This year, Congresswoman Nita Lowey offered an amendment that would have allowed the CDC to study gun violence without jeopardizing future funding. On June 24, one week after the Charleston shooting, House Republicans rejected it. “This prohibition has been in this bill since 1996. It is striking to me that neither side, and they have both been in the majority, has seen fit to repeal it,” said Republican Rep. Tom Cole of Oklahoma. “We don’t think this place is the appropriate place for a debate over the Second Amendment.”
“That was stunning in its timing — that some members of Congress thought it was the appropriate action to take in the wake of the mass shooting and the tragedy in Charleston,” Chelsea Parsons, vice president of the Center for American Progress, tells The Trace. “It was, in a sense, [an effort] to undermine what the president did in the executive action.”
Permanent ATF Leadership
President Obama also called for the confirmation of a permanent director of the ATF. Largely due to pressure from the National Rifle Association, the Senate had refused to confirm any nominee in the preceding seven years. By 2013, that extraordinary circumstance was beginning to attract mainstream-media scrutiny. The NRA went silent on the issue, and the Senate confirmed Obama’s nominee, B. Todd Jones, who had been serving as acting director on a part-time basis. Jones resigned in March of this year, though, and Obama’s next appointee might face a long wait.
“It does not appear that there are good prospects for getting another ATF director confirmed in the Senate,” says Parsons. “So we’re left with an agency that, once again, doesn’t have strong, permanent leadership at the top while it’s struggling to fulfill the very key and crucial mission of combatting gun violence in this country.” This spring, the Center for American Progress published a report detailing the challenges the ATF is facing now — including inadequate resources to combat online gun trafficking, jurisdictional tensions with the FBI, insufficient funding, and internal tensions between the law enforcement personnel (field agents) and regulatory personnel (investigators).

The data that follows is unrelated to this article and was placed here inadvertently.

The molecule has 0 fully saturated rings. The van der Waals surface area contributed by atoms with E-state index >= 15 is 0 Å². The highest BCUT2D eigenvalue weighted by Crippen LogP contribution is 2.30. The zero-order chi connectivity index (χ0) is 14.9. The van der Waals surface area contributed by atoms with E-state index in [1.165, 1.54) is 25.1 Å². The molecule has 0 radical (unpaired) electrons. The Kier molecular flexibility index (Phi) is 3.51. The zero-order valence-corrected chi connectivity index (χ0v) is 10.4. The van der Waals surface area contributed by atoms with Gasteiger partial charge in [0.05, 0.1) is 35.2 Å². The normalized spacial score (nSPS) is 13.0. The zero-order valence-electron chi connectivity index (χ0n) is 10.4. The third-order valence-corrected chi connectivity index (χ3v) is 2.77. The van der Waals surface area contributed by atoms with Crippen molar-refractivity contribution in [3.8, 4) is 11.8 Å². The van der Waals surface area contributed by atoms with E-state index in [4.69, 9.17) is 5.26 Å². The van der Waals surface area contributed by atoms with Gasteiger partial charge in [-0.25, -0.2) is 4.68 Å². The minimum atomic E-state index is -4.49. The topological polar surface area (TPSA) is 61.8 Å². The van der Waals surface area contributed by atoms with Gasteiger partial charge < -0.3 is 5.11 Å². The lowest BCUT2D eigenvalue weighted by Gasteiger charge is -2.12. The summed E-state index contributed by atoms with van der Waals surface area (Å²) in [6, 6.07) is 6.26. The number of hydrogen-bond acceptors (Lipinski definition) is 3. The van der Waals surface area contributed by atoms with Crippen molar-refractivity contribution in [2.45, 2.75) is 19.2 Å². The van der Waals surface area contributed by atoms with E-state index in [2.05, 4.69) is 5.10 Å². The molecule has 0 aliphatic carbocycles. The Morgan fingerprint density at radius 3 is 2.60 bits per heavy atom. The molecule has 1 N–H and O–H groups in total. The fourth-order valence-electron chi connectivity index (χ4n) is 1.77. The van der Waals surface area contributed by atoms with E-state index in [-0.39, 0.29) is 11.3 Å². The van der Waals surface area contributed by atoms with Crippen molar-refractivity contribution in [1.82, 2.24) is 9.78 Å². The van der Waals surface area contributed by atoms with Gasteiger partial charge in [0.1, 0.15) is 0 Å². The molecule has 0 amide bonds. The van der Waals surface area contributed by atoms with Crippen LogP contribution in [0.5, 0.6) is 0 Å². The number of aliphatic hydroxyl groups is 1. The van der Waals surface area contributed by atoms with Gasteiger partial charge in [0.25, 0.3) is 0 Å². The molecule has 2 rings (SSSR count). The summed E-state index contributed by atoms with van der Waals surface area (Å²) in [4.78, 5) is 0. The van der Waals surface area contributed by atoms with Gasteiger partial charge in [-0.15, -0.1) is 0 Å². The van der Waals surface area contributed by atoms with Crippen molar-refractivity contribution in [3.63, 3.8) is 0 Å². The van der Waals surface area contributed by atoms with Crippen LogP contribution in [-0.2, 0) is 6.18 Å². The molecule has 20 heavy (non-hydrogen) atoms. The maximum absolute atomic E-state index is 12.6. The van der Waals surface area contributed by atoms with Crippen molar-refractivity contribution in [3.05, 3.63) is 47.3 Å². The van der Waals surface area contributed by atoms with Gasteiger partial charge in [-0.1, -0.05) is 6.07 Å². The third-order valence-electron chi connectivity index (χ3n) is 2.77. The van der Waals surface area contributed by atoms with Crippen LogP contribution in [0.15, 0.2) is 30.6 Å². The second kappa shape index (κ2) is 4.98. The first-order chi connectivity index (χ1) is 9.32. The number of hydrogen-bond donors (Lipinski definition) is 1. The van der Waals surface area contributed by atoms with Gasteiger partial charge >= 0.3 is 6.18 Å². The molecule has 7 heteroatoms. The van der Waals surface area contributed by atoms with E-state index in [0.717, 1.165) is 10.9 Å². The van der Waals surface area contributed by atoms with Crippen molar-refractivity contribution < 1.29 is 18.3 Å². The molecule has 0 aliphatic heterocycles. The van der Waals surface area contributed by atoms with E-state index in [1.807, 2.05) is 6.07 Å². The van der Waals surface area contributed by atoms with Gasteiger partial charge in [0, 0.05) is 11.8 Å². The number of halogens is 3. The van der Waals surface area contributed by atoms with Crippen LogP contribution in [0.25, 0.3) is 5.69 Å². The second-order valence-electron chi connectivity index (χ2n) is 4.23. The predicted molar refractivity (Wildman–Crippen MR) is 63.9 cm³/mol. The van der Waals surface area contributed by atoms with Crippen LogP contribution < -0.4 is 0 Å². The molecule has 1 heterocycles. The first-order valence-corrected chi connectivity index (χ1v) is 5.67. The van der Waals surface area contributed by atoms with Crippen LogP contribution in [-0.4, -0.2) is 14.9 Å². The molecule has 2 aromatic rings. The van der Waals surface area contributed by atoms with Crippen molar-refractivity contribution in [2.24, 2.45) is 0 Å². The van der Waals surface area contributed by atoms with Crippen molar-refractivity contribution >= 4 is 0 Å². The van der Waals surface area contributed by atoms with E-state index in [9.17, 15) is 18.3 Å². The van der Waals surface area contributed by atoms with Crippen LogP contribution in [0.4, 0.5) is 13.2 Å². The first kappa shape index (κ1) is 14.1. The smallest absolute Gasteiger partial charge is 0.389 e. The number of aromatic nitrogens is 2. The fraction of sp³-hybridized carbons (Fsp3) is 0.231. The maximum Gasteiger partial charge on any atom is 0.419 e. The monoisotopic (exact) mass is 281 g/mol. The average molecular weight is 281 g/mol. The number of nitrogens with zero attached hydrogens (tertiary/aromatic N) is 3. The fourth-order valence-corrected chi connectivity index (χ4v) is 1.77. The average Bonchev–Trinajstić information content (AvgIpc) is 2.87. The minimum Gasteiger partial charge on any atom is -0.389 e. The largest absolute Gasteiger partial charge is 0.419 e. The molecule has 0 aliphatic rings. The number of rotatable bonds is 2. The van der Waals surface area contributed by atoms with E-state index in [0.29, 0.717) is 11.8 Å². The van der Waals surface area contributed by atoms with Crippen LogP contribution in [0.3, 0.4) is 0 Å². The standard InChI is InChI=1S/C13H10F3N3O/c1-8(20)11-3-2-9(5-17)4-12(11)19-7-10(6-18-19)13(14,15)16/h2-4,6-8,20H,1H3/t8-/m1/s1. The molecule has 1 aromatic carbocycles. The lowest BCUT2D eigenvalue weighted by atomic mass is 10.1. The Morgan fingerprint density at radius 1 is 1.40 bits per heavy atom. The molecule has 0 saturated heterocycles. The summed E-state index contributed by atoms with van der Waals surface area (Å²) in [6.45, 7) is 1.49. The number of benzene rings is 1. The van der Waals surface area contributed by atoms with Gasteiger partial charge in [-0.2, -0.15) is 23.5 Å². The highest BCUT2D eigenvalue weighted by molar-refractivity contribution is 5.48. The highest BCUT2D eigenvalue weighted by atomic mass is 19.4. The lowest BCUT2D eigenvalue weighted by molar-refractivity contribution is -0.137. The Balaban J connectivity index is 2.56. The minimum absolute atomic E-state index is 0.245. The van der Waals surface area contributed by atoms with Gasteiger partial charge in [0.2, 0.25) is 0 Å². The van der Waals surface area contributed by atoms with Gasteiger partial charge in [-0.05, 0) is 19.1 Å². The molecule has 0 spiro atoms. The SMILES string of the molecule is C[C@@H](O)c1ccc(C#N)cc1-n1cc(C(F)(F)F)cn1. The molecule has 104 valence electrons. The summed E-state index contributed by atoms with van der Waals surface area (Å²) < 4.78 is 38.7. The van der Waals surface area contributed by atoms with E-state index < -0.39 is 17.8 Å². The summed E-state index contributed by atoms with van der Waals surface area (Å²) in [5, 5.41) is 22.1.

Several of President Obama’s executive actions after Newtown involved efforts to get states to report prohibited buyers to the federal background check system. Some states have declined to report people who had been involuntarily institutionalized in mental health facilities, citing concerns that doing so might violate privacy protections under the Health Insurance Portability and Accountability Act (HIPAA). The act does permit states to share mental health records if required by law, but there is no federal law requiring them to report prohibited buyers to the National Instant Criminal Background Check System (NICS). While most states have their own laws requiring NICS reporting, seven states do not. The administration’s efforts yielded an 800 percent increase in state reporting in 2013. Most of that additional reporting came from just 12 states, though, while others continue to withhold information from NICS.
What (Might) Be Next
After Newtown, the administration offered federal grants to incentivize states to comply with NICS reporting. The carrot hasn’t been entirely effective, so CAP’s Parsons suggests it’s time to try the stick. “That’s one of the things that we have suggested the administration look into,” says Parsons. “Actually using that authority to withhold funding [through federal grants] to penalize states that have not yet submitted the records that they’re required to. At this point, states have been on notice for nearly a decade that these records need to be submitted to the system.”
[Photo: Flickr user The White House]